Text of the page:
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Noise Violation: Four Hours with Boyd Rice

One interviewee in Iconoclast recalls first hearing artist and controversy-stirring Boyd Rice appear as guest villain on Bob Larsen’s Evangelical call-in show: “I don’t know if it’s like a goof or if this guy’s really evil.”

The most genial professed Social Darwinist you could ever meet, Rice has never stopped to explain how much of his persona is a goof. Likewise, Larry Wessel's documentary portrait Iconoclast doesn’t bother to synopsize its subject for the novice before setting off on its four-hour journey.

For the record, Rice has released noise music under the moniker “Non” since 1976. He has been the confidante of Church of Satan head Anton LaVey, Christian weirdo Tiny Tim, and Charles Manson. Rice has researched, written on, and proselytized for his various esoteric obsessions including tiki culture, girl groups, Gnostic mysticism, and the films of Ray Dennis Steckler—all of which he has time to opine on in Iconoclast. He has variously been called a Nazi, fascist, cradle-robbing sexual predator, and misogynist—all by people who are pointedly disinvited to participate in this movie.

Details

Iconoclast: Boyd Rice
Directed by Larry Wessel
August 20 and 21, Anthology Film Archives

Wessel’s project is less investigative than collusive, less interested in provoking its provocateur subject than making him feel at home. This keeps Iconoclast from the first rank, though it creates a spacious area for Rice, born in 1956, to unfurl an intellect that has made an art of extracting occult meanings from the pop culture of his youth.

Iconoclast is organized in three chronological sections, named for Rice’s three primary residencies. Last is his current home, Denver, from where the mellowed middle-aged Rice gives his interviews; the middle is San Francisco where, for a good decade, he was a professional agitator in the liberal bastion. But it’s the first section, titled “Lemon Grove” (after a San Diego County suburb), that’s the most revealing. It shows Rice in the early '70s as a young outcast, thrift-scavenging an identity from readymades: Barnabas Collins on TV's vampire soap opera Dark Shadows, Glam Rock, and Dada pranksterism, all predicting the career of a social dropout who, through alchemy of personality, spun pop dross into a personal El Dorado.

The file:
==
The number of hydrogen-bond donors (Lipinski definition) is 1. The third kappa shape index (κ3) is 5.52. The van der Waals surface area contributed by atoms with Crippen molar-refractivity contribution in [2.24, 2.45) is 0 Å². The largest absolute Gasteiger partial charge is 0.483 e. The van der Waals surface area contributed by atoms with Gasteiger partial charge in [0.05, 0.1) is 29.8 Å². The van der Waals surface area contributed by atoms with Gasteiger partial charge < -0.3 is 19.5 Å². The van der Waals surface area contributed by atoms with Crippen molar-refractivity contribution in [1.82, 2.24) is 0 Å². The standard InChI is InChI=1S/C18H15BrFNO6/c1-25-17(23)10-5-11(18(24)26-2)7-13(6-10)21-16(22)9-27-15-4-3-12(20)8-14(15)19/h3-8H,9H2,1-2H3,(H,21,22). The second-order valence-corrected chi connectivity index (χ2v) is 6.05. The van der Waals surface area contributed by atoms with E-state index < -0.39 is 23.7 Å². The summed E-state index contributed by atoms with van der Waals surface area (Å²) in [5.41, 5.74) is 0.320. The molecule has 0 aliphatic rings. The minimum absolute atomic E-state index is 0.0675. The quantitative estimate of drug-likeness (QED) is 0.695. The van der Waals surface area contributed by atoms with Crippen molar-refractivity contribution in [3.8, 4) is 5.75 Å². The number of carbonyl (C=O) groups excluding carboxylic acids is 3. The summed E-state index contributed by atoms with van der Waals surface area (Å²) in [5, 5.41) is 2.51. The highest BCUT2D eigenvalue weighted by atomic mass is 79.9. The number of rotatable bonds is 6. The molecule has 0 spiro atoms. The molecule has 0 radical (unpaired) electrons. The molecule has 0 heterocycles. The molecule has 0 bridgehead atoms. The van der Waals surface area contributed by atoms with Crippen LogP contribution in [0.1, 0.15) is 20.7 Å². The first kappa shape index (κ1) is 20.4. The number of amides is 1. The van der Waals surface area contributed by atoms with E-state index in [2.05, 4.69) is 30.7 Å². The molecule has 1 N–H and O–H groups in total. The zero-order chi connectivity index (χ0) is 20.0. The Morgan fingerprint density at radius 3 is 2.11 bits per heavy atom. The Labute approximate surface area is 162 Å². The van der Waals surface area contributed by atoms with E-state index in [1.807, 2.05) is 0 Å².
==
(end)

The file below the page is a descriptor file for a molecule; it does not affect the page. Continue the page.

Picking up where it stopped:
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2 comments
Ken Gage
Ken Gage

IF Larry had failed to "synopsize" Boyd Rice nice and neatly for any audience beforehand, as this Village Voice article suggests, at least the article makes up for it now by doing so in its own tepid way.

I think filmmaker Larry Wessel did the best thing: he let the subject speak for itself.

I'm not keen on these types of articles that attempt to offer their suggestions to the artist in the form of constructive criticism -- mostly because the criticism is so wrong.

The worst criticism is that Larry has "disinvited" people to grind their axes on the subject of Boyd Rice, as if there should be a fair and balanced clause, as if when you're doing a subject like -- let's say Barrack Obama for a random example -- you should spend at least half your time interviewing people who don't like him -- let's say George W. Bush, the GOP, the KKK and the Tea Party.

And, apparently, Larry's documentary wasn't "investigative" enough and he should have picked a fight with Boyd at a certain point on camera to prove he was up to Nick Pinkerton's standards of manly fortitude or have a gotchya' moment: "You're no Satanist, sir! Your red card was revoked!"

Maybe all publicity is good publicity; these criticisms in the article are terse, but snarky and wrong. There, I said it.

Iconoclast stands on its own. That film is going to be in my collection of greats and repeat-viewings for a long time. This Village Voice article, on the other hand, disinvited me to give a better viewpoint to help synopsize and investigate the subject. ;)

Best Wishes,

Ken Gage

 

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